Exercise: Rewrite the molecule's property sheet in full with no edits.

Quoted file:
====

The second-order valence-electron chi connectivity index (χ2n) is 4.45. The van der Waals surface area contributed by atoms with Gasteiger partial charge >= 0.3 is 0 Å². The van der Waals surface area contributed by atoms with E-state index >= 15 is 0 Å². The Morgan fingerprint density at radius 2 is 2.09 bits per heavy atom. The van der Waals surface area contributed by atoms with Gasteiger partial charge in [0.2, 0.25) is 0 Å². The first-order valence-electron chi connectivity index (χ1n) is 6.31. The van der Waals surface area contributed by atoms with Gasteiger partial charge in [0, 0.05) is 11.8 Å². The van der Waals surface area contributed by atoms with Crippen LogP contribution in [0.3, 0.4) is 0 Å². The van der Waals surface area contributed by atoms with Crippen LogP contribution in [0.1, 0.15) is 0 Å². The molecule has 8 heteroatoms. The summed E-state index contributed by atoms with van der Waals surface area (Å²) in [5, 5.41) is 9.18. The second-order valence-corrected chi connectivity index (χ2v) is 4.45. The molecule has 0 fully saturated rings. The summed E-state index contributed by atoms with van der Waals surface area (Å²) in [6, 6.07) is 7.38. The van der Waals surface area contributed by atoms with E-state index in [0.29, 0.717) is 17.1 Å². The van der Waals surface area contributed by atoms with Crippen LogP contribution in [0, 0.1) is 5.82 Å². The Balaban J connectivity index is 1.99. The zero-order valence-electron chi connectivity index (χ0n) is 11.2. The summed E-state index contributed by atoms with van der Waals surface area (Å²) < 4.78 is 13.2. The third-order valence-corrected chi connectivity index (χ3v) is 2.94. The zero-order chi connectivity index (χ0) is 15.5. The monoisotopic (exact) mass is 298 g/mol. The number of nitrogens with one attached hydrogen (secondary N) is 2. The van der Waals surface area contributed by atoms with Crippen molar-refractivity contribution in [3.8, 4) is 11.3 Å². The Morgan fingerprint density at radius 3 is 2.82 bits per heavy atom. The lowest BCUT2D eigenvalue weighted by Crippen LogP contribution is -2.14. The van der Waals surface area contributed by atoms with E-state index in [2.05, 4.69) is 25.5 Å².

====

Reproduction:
The second-order valence-electron chi connectivity index (χ2n) is 4.45. The van der Waals surface area contributed by atoms with Gasteiger partial charge >= 0.3 is 0 Å². The van der Waals surface area contributed by atoms with E-state index >= 15 is 0 Å². The Morgan fingerprint density at radius 2 is 2.09 bits per heavy atom. The van der Waals surface area contributed by atoms with Gasteiger partial charge in [0.2, 0.25) is 0 Å². The first-order valence-electron chi connectivity index (χ1n) is 6.31. The van der Waals surface area contributed by atoms with Gasteiger partial charge in [0, 0.05) is 11.8 Å². The van der Waals surface area contributed by atoms with Crippen LogP contribution in [0.3, 0.4) is 0 Å². The van der Waals surface area contributed by atoms with Crippen LogP contribution in [0.1, 0.15) is 0 Å². The molecule has 8 heteroatoms. The summed E-state index contributed by atoms with van der Waals surface area (Å²) in [5, 5.41) is 9.18. The second-order valence-corrected chi connectivity index (χ2v) is 4.45. The molecule has 0 fully saturated rings. The summed E-state index contributed by atoms with van der Waals surface area (Å²) in [6, 6.07) is 7.38. The van der Waals surface area contributed by atoms with E-state index in [0.29, 0.717) is 17.1 Å². The van der Waals surface area contributed by atoms with Crippen LogP contribution in [0, 0.1) is 5.82 Å². The Balaban J connectivity index is 1.99. The zero-order valence-electron chi connectivity index (χ0n) is 11.2. The summed E-state index contributed by atoms with van der Waals surface area (Å²) < 4.78 is 13.2. The third-order valence-corrected chi connectivity index (χ3v) is 2.94. The zero-order chi connectivity index (χ0) is 15.5. The monoisotopic (exact) mass is 298 g/mol. The number of nitrogens with one attached hydrogen (secondary N) is 2. The van der Waals surface area contributed by atoms with Crippen molar-refractivity contribution in [3.8, 4) is 11.3 Å². The Morgan fingerprint density at radius 3 is 2.82 bits per heavy atom. The lowest BCUT2D eigenvalue weighted by Crippen LogP contribution is -2.14. The van der Waals surface area contributed by atoms with E-state index in [2.05, 4.69) is 25.5 Å².